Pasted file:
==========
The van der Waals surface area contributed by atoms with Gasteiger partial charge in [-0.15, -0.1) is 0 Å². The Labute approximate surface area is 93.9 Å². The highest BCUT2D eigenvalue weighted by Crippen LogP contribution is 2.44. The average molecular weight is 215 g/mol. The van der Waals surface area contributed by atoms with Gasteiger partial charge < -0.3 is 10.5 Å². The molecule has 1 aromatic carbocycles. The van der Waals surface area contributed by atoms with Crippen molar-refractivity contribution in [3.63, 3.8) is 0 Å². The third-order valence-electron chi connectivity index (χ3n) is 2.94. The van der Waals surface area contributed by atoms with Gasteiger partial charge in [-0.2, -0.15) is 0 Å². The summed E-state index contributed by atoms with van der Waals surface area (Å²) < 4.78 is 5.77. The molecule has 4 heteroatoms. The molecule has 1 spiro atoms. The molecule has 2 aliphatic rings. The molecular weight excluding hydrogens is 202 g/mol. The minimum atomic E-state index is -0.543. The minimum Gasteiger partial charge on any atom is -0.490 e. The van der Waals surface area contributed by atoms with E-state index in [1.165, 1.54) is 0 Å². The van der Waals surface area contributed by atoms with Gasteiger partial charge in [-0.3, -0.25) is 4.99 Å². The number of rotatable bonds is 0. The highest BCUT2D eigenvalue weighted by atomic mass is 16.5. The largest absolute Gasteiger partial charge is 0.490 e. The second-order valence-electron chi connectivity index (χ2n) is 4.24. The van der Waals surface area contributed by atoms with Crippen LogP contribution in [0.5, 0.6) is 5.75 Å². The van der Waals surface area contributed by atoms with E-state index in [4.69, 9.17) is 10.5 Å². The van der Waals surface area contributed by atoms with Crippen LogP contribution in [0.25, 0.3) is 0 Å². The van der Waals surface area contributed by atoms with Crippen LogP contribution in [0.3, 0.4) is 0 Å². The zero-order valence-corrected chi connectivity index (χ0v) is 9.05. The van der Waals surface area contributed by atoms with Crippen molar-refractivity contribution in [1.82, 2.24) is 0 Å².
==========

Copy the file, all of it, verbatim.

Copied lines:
The van der Waals surface area contributed by atoms with Gasteiger partial charge in [-0.15, -0.1) is 0 Å². The Labute approximate surface area is 93.9 Å². The highest BCUT2D eigenvalue weighted by Crippen LogP contribution is 2.44. The average molecular weight is 215 g/mol. The van der Waals surface area contributed by atoms with Gasteiger partial charge < -0.3 is 10.5 Å². The molecule has 1 aromatic carbocycles. The van der Waals surface area contributed by atoms with Crippen molar-refractivity contribution in [3.63, 3.8) is 0 Å². The third-order valence-electron chi connectivity index (χ3n) is 2.94. The van der Waals surface area contributed by atoms with Gasteiger partial charge in [-0.2, -0.15) is 0 Å². The summed E-state index contributed by atoms with van der Waals surface area (Å²) < 4.78 is 5.77. The molecule has 4 heteroatoms. The molecule has 1 spiro atoms. The molecule has 2 aliphatic rings. The molecular weight excluding hydrogens is 202 g/mol. The minimum atomic E-state index is -0.543. The minimum Gasteiger partial charge on any atom is -0.490 e. The van der Waals surface area contributed by atoms with E-state index in [1.165, 1.54) is 0 Å². The van der Waals surface area contributed by atoms with Gasteiger partial charge in [-0.3, -0.25) is 4.99 Å². The number of rotatable bonds is 0. The highest BCUT2D eigenvalue weighted by atomic mass is 16.5. The largest absolute Gasteiger partial charge is 0.490 e. The second-order valence-electron chi connectivity index (χ2n) is 4.24. The van der Waals surface area contributed by atoms with Crippen LogP contribution in [0.5, 0.6) is 5.75 Å². The van der Waals surface area contributed by atoms with E-state index in [4.69, 9.17) is 10.5 Å². The van der Waals surface area contributed by atoms with Crippen LogP contribution in [0.25, 0.3) is 0 Å². The van der Waals surface area contributed by atoms with Crippen LogP contribution in [0.3, 0.4) is 0 Å². The zero-order valence-corrected chi connectivity index (χ0v) is 9.05. The van der Waals surface area contributed by atoms with Crippen molar-refractivity contribution in [1.82, 2.24) is 0 Å².